Review Summary: On and on, South of Heaven!
Slayer's Reign in Blood, released in 1986, was both critically lauded and commercially successful. This put Slayer in a tight spot when it came time to release a follow-up. Rather than taking the easy way out by making a Reign in Blood duplicate, Slayer takes a different approach. They deliberately slow down their tempo and utilize both toned-down vocals and undistorted guitars. The result: South of Heaven, a masterpiece of the thrash metal genre.
Despite being slowed down and more melodic than Reign in Blood, South of Heaven is just as brutal. Between the screamed vocals, intense drumming, and lightning-fast, frenzied guitar solos, South of Heaven both matches, and often surpasses, the quality of all previous Slayer releases. Slowing down was something Slayer had never done before and have never done since this release, making this album a unique offering in the Slayer discography. Honestly, the slower tempo turned out to be a great move. This allows Slayer to build a haunting and often disturbing atmosphere with each song.
The first track, "South of Heaven" sets the pace for the rest of the album. It creeps in with an eerie riff and minimalist drumming. Then, the vocals kick in. Tom Araya starts out with slow, clean vocals, telling of "an unforeseen future nestled somewhere in time." As the lyrics become more and more disturbing, the sound begins to build, becoming darker and darker. Suddenly, Araya bursts out with the greatest line ever written in thrash metal history: "Before you see the light, you must DIE!" The main riff explodes, and the song truly begins. The title track is riddled with crazy guitar solos and violent drumming; but most of all, it has a dark, bloodcurdling atmosphere. The rest of the tracks on the album are, stylistically, more-or-less like the title track. Some of the songs mainly focus on building a disturbing atmosphere ("Spill the Blood") while other songs are occupied on being as thrashy as humanly possible ("Live Undead").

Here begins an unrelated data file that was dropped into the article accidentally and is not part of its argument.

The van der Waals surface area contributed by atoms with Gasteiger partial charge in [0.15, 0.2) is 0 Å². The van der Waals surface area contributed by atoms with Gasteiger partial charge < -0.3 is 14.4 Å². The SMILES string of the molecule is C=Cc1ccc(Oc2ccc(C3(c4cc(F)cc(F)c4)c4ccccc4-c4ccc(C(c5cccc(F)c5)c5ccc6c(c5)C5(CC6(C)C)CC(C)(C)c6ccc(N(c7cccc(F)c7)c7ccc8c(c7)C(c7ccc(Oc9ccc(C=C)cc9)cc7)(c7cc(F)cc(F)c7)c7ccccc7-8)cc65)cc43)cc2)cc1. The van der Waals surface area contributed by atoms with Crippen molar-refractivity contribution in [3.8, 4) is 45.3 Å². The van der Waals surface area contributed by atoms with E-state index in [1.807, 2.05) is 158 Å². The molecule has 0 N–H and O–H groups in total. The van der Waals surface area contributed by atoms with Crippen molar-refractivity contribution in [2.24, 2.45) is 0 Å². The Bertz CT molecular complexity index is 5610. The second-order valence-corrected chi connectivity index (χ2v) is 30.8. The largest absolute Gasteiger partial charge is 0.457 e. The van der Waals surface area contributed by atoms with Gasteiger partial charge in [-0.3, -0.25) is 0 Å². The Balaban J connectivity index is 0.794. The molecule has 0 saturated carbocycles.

Slayer are at the top their game instrumentally. The guitar solos are just as ludicrous as they've ever been. Lead guitarists Jeff Hanneman and Kerry King complement each other nicely, as they flawlessly trade solos between one another. Tom Araya's bass playing is a huge step up from Reign in Blood, an album where Araya's bass playing was simple and, more often than not, lost in the mix. Here, the bass is always audible and helps keep the songs together while Hanneman and King shred uncontrollably to their heart's delight. The real highlight of the album, however, is Dave Lombardo on drums. Simply put, the drumming is out of this world. It stands out above all else on every song and produces some of the most incredible moments on the entire album (listen to "Live Undead" and "Read Between the Lies"). Slayer's instrumental improvement cannot be denied on South of Heaven, and would continue into their next studio album, Seasons in the Abyss.
The only major weak point on the album is Tom Araya's vocals. Due to the production, his vocals often become muddled between the pounding drums and chaotic riffs. This is especially present on "Behind the Crooked Cross," a song where his vocals are so quiet that nothing he says can possibly be made out. Despite this, however, Araya's vocals still sound savage as ever. "Live Undead" has Araya delivering one of his signature, high-pitched screams while "Mandatory Suicide" ends with clean, spoken vocals which add to the song's chilling atmosphere. For the most part, however, the vocals on South of Heaven are noticeably less harsh than previous Slayer releases, which is a slight disappointment.
It is unfortunate that South of Heaven is usually disregarded as the worst of Slayer's classic 1986-1990 releases. It really has just as much to offer as Seasons in the Abyss and Reign in Blood. While it doesn't have the technical and lyrical depth of Seasons in the Abyss or the sheer intensity of Reign in Blood, South of Heaven is still enjoyable enough to be considered a thrash metal masterpiece.